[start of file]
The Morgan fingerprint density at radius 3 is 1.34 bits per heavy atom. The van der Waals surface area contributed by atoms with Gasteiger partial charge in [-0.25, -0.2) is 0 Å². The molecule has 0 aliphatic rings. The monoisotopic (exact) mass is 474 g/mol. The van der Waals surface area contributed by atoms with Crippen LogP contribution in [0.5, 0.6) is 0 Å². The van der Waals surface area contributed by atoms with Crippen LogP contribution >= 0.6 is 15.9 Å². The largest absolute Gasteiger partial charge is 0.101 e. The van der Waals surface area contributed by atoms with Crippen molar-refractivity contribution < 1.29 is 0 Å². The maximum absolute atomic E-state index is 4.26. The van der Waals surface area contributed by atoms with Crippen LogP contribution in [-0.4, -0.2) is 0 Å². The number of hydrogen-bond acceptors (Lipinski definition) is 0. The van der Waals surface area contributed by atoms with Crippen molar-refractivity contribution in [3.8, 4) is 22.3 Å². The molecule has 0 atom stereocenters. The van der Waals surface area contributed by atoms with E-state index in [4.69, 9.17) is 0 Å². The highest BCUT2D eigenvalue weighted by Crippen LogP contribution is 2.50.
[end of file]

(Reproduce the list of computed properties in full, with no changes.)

The Morgan fingerprint density at radius 3 is 1.34 bits per heavy atom. The van der Waals surface area contributed by atoms with Gasteiger partial charge in [-0.25, -0.2) is 0 Å². The molecule has 0 aliphatic rings. The monoisotopic (exact) mass is 474 g/mol. The van der Waals surface area contributed by atoms with Crippen LogP contribution in [0.5, 0.6) is 0 Å². The van der Waals surface area contributed by atoms with Crippen LogP contribution >= 0.6 is 15.9 Å². The largest absolute Gasteiger partial charge is 0.101 e. The van der Waals surface area contributed by atoms with Crippen molar-refractivity contribution < 1.29 is 0 Å². The maximum absolute atomic E-state index is 4.26. The van der Waals surface area contributed by atoms with Crippen LogP contribution in [-0.4, -0.2) is 0 Å². The number of hydrogen-bond acceptors (Lipinski definition) is 0. The van der Waals surface area contributed by atoms with Crippen molar-refractivity contribution in [3.8, 4) is 22.3 Å². The molecule has 0 atom stereocenters. The van der Waals surface area contributed by atoms with E-state index in [4.69, 9.17) is 0 Å². The highest BCUT2D eigenvalue weighted by Crippen LogP contribution is 2.50.